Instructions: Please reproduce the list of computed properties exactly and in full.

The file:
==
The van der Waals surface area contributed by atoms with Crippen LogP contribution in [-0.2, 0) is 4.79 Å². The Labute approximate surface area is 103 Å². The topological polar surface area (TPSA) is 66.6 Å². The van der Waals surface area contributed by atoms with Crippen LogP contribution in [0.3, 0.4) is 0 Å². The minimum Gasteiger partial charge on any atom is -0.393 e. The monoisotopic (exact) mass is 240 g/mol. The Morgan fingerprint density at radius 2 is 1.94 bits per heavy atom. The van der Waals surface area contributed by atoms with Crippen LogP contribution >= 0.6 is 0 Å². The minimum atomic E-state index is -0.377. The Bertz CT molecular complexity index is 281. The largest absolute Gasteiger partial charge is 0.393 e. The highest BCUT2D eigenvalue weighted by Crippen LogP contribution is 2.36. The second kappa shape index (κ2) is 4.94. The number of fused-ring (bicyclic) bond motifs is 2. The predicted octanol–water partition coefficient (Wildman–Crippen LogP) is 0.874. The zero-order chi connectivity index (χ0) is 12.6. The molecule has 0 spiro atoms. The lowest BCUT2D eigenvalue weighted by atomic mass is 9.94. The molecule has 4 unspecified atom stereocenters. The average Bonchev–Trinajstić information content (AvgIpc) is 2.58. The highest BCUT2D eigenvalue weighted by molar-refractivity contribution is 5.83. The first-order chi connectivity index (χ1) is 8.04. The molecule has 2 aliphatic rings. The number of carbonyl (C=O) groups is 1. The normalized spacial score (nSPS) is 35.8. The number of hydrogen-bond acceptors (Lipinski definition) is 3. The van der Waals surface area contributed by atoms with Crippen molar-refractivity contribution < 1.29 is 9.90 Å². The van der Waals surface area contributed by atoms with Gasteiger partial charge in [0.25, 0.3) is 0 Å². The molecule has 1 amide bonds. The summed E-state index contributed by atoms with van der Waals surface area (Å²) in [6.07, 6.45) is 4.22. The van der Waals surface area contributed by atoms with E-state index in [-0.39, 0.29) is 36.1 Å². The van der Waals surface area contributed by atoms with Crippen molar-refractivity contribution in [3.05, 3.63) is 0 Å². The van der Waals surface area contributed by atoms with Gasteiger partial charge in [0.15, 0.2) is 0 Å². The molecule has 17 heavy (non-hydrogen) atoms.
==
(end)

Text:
The van der Waals surface area contributed by atoms with Crippen LogP contribution in [-0.2, 0) is 4.79 Å². The Labute approximate surface area is 103 Å². The topological polar surface area (TPSA) is 66.6 Å². The van der Waals surface area contributed by atoms with Crippen LogP contribution in [0.3, 0.4) is 0 Å². The minimum Gasteiger partial charge on any atom is -0.393 e. The monoisotopic (exact) mass is 240 g/mol. The Morgan fingerprint density at radius 2 is 1.94 bits per heavy atom. The van der Waals surface area contributed by atoms with Crippen LogP contribution >= 0.6 is 0 Å². The minimum atomic E-state index is -0.377. The Bertz CT molecular complexity index is 281. The largest absolute Gasteiger partial charge is 0.393 e. The highest BCUT2D eigenvalue weighted by Crippen LogP contribution is 2.36. The second kappa shape index (κ2) is 4.94. The number of fused-ring (bicyclic) bond motifs is 2. The predicted octanol–water partition coefficient (Wildman–Crippen LogP) is 0.874. The zero-order chi connectivity index (χ0) is 12.6. The molecule has 0 spiro atoms. The lowest BCUT2D eigenvalue weighted by atomic mass is 9.94. The molecule has 4 unspecified atom stereocenters. The average Bonchev–Trinajstić information content (AvgIpc) is 2.58. The highest BCUT2D eigenvalue weighted by molar-refractivity contribution is 5.83. The first-order chi connectivity index (χ1) is 8.04. The molecule has 2 aliphatic rings. The number of carbonyl (C=O) groups is 1. The normalized spacial score (nSPS) is 35.8. The number of hydrogen-bond acceptors (Lipinski definition) is 3. The van der Waals surface area contributed by atoms with Crippen molar-refractivity contribution < 1.29 is 9.90 Å². The van der Waals surface area contributed by atoms with Gasteiger partial charge in [0.25, 0.3) is 0 Å². The molecule has 1 amide bonds. The summed E-state index contributed by atoms with van der Waals surface area (Å²) in [6.07, 6.45) is 4.22. The van der Waals surface area contributed by atoms with E-state index in [-0.39, 0.29) is 36.1 Å². The van der Waals surface area contributed by atoms with Crippen molar-refractivity contribution in [3.05, 3.63) is 0 Å². The van der Waals surface area contributed by atoms with Gasteiger partial charge in [0.15, 0.2) is 0 Å². The molecule has 17 heavy (non-hydrogen) atoms.